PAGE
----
With Häxan Benjamin Christensen, starring in the role of the devil himself, created a highly inventive and pioneering combination of documentary and horror cinema. Structured as a series of hypnotic and hallucinatory vignettes, depicting grave robbing, torture, possessed nuns and a satanic Sabbath, the film proposes to chronicle the history of witchcraft and the occult, but in fact offers a stark criticism of modern society. Banned and heavily censored at the time of its original release, Häxan today rightly stands as one of the most artistically unique and original works of cinema’s silent era. Surreal, grotesque, humorous and strikingly progressive, this is one of cinema’s earliest cult films.

“Benjamin Christensen’s legendary silent film uses a series of dramatic vignettes to explore the scientific hypothesis that the witches of the Middle Ages and early modern era suffered from the same ills as psychiatric patients diagnosed with hysteria in the film’s own time. Far from a dry dissertation on the topic, the film itself is a witches’ brew of the scary, the gross, and the darkly humorous. Christensen’s mix-and-match approach to genre anticipates gothic horror, documentary re-creation, and the essay film, making for an experience unlike anything else in the history of cinema.”
The Criterion Collection

“Needless to say, Häxan provoked controversy. It was banned in several countries and its release experienced obstacles virtually everywhere. At the same time, its anticlericalism was celebrated by the surrealists, who declared it a masterpiece of subversion. In the late 1960s, it found a countercultural audience through a shortened version that carried a doomsday narration by William Burroughs. This version quickly joined the likes of Freaks, Reefer Madness and El Topo on the midnight-movie and college-campus circuit. Häxan‘s colourful depiction of what a cult experience, at its climax, could be was not lost to the viewers who saw it in the late 60s. The 90s saw the restoration of the original print, which gave the film a third life, now within the safe realms of cinephilia.”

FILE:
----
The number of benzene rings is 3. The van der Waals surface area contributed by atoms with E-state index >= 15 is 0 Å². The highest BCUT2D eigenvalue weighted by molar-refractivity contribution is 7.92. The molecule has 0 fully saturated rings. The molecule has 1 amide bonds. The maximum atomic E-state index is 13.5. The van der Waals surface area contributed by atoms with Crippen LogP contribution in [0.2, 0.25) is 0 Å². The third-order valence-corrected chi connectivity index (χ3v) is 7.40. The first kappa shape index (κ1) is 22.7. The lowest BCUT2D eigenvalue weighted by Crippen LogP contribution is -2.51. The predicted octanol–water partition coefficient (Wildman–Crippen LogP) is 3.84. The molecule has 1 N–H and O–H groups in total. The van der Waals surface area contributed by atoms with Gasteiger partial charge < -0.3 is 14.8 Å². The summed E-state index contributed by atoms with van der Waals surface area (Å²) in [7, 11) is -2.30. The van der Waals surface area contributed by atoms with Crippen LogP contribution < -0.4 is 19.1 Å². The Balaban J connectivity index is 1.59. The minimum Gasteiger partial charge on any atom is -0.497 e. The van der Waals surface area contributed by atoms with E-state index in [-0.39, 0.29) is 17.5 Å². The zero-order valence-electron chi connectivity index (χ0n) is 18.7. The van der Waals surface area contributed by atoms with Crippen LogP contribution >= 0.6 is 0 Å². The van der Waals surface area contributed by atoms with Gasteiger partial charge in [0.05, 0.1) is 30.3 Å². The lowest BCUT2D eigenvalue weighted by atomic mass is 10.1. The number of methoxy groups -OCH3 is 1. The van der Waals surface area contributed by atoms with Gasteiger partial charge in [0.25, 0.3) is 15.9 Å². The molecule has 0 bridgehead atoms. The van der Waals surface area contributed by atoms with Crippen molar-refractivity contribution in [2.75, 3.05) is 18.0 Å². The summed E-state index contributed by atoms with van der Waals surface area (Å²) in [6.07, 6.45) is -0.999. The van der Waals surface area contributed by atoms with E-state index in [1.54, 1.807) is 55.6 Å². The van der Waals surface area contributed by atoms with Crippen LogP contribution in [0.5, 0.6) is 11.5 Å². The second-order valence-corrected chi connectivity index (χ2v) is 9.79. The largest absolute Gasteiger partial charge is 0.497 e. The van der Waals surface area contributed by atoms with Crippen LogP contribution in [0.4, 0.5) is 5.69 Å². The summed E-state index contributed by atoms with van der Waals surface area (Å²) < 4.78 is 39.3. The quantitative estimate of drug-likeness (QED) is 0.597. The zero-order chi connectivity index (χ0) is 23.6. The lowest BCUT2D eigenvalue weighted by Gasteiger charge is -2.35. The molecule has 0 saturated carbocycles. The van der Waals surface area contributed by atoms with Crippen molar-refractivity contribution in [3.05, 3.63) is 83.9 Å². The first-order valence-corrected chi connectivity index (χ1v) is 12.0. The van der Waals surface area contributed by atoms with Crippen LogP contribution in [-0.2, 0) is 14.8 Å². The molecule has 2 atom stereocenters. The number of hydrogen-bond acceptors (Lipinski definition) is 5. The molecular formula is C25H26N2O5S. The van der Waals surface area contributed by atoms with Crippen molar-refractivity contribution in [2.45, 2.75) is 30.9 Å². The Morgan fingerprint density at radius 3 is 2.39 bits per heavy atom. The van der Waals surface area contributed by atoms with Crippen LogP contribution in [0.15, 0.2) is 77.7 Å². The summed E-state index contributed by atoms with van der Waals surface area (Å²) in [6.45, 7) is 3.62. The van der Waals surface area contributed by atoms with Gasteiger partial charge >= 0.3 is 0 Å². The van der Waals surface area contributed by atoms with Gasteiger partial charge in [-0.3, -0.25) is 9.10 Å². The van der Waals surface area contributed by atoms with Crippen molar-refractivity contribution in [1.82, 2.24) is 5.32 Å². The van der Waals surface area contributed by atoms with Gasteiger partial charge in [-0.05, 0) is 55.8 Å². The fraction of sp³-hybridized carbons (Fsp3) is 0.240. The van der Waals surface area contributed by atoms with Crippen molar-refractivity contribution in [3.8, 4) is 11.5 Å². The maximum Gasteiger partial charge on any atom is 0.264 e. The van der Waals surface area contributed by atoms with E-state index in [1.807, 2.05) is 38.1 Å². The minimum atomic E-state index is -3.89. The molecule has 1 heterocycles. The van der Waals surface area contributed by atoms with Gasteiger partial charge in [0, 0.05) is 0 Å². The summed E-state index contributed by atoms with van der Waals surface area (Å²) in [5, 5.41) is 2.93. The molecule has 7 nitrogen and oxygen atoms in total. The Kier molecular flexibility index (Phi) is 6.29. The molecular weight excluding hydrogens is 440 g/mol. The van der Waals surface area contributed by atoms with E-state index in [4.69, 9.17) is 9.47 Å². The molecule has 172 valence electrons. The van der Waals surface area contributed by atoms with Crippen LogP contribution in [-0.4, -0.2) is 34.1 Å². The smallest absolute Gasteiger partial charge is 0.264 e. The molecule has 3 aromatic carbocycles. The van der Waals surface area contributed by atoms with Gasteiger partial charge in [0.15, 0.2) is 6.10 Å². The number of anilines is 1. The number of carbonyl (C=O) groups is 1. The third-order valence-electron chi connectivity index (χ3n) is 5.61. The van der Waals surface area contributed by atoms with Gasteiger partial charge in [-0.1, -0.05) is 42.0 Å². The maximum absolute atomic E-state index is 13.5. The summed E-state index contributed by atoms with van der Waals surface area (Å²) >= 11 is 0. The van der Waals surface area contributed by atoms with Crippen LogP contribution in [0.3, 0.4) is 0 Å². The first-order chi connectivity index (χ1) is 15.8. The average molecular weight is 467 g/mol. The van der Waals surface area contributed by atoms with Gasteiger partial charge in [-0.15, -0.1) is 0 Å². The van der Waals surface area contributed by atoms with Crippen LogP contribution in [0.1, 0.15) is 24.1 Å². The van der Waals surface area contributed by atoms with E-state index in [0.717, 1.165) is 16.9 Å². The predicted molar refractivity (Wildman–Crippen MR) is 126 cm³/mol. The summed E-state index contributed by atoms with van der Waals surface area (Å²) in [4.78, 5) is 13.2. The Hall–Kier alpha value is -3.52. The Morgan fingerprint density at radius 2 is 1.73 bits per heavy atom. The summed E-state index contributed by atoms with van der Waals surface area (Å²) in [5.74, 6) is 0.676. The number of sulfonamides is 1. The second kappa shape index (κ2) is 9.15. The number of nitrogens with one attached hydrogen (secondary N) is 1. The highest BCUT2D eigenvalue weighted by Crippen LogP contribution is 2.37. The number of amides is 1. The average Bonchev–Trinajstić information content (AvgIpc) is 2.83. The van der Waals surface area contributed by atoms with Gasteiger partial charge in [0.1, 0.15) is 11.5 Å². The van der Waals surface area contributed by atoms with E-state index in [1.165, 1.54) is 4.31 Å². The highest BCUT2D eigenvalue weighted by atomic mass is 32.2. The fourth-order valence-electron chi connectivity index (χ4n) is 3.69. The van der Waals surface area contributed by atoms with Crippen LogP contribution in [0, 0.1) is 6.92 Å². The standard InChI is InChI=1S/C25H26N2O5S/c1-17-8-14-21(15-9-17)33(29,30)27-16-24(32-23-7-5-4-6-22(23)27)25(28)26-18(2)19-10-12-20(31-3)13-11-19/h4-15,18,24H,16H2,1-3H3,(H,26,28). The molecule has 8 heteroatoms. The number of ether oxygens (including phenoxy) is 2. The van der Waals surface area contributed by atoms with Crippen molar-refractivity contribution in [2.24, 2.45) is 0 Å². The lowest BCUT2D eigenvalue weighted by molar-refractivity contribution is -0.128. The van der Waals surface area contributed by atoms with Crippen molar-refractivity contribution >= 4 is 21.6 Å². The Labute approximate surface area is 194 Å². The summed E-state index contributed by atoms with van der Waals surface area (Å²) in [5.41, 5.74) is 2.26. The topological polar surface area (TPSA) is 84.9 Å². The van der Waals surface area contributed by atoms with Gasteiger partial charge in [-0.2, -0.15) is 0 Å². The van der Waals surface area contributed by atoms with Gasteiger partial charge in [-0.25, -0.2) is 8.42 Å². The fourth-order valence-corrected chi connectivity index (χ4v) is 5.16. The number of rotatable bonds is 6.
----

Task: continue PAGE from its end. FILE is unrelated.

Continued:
– Ernest Mathijs, 100 Cult Films

Read also: Häxan: The Real Unreal by Chris Fujiwara, The Criterion Collection


Sweden/Denmark, 1922, 35mm, 1.33, b&w, 106′, English subtitles

directed by Benjamin Christensen
written by Benjamin Christensen
cinematography Johan Ankerstjerne
editing Edla Hansen
cast Benjamin Christensen (The Devil), Astrid Holm, Elisabeth Christensen, Karen Winther, Maren Pedersen, Ella la Cour, Emmy Schønfeld, Kate Fabian, Oscar Stribolt, Clara Pontoppidan
produced by Svensk Filmindustri


Live musical accompaniment by Elvis Homan & Boštjan Simon on drums, saxophone and electronics.